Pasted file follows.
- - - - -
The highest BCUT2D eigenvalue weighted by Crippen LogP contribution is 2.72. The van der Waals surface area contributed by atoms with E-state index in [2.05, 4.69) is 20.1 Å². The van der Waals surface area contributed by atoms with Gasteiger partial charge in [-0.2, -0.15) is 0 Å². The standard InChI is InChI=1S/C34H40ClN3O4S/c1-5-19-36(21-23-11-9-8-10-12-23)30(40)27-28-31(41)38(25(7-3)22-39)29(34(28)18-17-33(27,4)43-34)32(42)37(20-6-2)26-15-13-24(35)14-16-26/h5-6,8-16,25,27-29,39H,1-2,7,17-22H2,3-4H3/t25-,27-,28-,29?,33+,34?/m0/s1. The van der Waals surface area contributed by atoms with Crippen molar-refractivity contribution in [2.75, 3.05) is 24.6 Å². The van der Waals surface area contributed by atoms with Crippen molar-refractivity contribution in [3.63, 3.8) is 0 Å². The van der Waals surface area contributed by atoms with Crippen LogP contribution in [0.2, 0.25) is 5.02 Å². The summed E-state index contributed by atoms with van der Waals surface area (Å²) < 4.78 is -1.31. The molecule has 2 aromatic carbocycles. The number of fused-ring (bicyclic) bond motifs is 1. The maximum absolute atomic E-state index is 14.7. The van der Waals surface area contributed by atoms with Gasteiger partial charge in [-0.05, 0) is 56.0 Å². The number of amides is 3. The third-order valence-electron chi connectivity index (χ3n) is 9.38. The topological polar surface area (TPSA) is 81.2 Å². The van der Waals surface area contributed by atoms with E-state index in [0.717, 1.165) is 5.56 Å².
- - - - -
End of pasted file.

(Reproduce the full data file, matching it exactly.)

The highest BCUT2D eigenvalue weighted by Crippen LogP contribution is 2.72. The van der Waals surface area contributed by atoms with E-state index in [2.05, 4.69) is 20.1 Å². The van der Waals surface area contributed by atoms with Gasteiger partial charge in [-0.2, -0.15) is 0 Å². The standard InChI is InChI=1S/C34H40ClN3O4S/c1-5-19-36(21-23-11-9-8-10-12-23)30(40)27-28-31(41)38(25(7-3)22-39)29(34(28)18-17-33(27,4)43-34)32(42)37(20-6-2)26-15-13-24(35)14-16-26/h5-6,8-16,25,27-29,39H,1-2,7,17-22H2,3-4H3/t25-,27-,28-,29?,33+,34?/m0/s1. The van der Waals surface area contributed by atoms with Crippen molar-refractivity contribution in [2.75, 3.05) is 24.6 Å². The van der Waals surface area contributed by atoms with Crippen molar-refractivity contribution in [3.63, 3.8) is 0 Å². The van der Waals surface area contributed by atoms with Crippen LogP contribution in [0.2, 0.25) is 5.02 Å². The summed E-state index contributed by atoms with van der Waals surface area (Å²) < 4.78 is -1.31. The molecule has 2 aromatic carbocycles. The number of fused-ring (bicyclic) bond motifs is 1. The maximum absolute atomic E-state index is 14.7. The van der Waals surface area contributed by atoms with Gasteiger partial charge in [-0.05, 0) is 56.0 Å². The number of amides is 3. The third-order valence-electron chi connectivity index (χ3n) is 9.38. The topological polar surface area (TPSA) is 81.2 Å². The van der Waals surface area contributed by atoms with E-state index in [0.717, 1.165) is 5.56 Å².